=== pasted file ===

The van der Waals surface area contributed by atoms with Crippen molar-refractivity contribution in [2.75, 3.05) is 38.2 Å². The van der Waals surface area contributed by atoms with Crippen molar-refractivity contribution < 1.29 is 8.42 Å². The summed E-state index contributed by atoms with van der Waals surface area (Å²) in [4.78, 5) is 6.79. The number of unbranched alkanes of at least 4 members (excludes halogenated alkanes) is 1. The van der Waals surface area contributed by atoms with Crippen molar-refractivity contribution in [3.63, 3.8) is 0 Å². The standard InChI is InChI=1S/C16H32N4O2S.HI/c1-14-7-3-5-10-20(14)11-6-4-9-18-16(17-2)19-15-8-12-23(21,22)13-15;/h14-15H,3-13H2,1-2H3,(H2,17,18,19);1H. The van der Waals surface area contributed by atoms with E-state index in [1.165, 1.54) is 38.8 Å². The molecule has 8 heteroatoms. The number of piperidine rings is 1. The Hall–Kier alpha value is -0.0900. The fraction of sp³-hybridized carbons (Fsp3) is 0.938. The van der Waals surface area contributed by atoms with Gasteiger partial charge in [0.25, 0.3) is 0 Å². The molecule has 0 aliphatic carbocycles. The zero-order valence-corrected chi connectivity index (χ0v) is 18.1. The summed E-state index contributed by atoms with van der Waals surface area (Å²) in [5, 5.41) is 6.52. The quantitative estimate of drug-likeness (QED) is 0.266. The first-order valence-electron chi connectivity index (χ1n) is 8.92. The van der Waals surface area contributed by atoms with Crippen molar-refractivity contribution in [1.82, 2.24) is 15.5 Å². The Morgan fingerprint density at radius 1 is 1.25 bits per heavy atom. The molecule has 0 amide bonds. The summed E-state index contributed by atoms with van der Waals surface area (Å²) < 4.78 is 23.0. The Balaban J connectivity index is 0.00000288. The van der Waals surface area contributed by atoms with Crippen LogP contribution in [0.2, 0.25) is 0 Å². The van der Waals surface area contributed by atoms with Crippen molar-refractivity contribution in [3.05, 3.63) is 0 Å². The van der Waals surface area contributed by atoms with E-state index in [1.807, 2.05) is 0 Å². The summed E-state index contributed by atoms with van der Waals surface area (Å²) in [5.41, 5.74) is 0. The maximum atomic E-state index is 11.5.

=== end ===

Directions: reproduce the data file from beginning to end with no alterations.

The van der Waals surface area contributed by atoms with Crippen molar-refractivity contribution in [2.75, 3.05) is 38.2 Å². The van der Waals surface area contributed by atoms with Crippen molar-refractivity contribution < 1.29 is 8.42 Å². The summed E-state index contributed by atoms with van der Waals surface area (Å²) in [4.78, 5) is 6.79. The number of unbranched alkanes of at least 4 members (excludes halogenated alkanes) is 1. The van der Waals surface area contributed by atoms with Crippen molar-refractivity contribution in [3.63, 3.8) is 0 Å². The standard InChI is InChI=1S/C16H32N4O2S.HI/c1-14-7-3-5-10-20(14)11-6-4-9-18-16(17-2)19-15-8-12-23(21,22)13-15;/h14-15H,3-13H2,1-2H3,(H2,17,18,19);1H. The van der Waals surface area contributed by atoms with E-state index in [1.165, 1.54) is 38.8 Å². The molecule has 8 heteroatoms. The number of piperidine rings is 1. The Hall–Kier alpha value is -0.0900. The fraction of sp³-hybridized carbons (Fsp3) is 0.938. The van der Waals surface area contributed by atoms with Gasteiger partial charge in [0.25, 0.3) is 0 Å². The molecule has 0 aliphatic carbocycles. The zero-order valence-corrected chi connectivity index (χ0v) is 18.1. The summed E-state index contributed by atoms with van der Waals surface area (Å²) in [5, 5.41) is 6.52. The quantitative estimate of drug-likeness (QED) is 0.266. The first-order valence-electron chi connectivity index (χ1n) is 8.92. The van der Waals surface area contributed by atoms with Crippen molar-refractivity contribution in [1.82, 2.24) is 15.5 Å². The Morgan fingerprint density at radius 1 is 1.25 bits per heavy atom. The molecule has 0 amide bonds. The summed E-state index contributed by atoms with van der Waals surface area (Å²) < 4.78 is 23.0. The Balaban J connectivity index is 0.00000288. The van der Waals surface area contributed by atoms with Crippen LogP contribution in [0.2, 0.25) is 0 Å². The van der Waals surface area contributed by atoms with Crippen molar-refractivity contribution in [3.05, 3.63) is 0 Å². The van der Waals surface area contributed by atoms with E-state index in [1.807, 2.05) is 0 Å². The summed E-state index contributed by atoms with van der Waals surface area (Å²) in [5.41, 5.74) is 0. The maximum atomic E-state index is 11.5.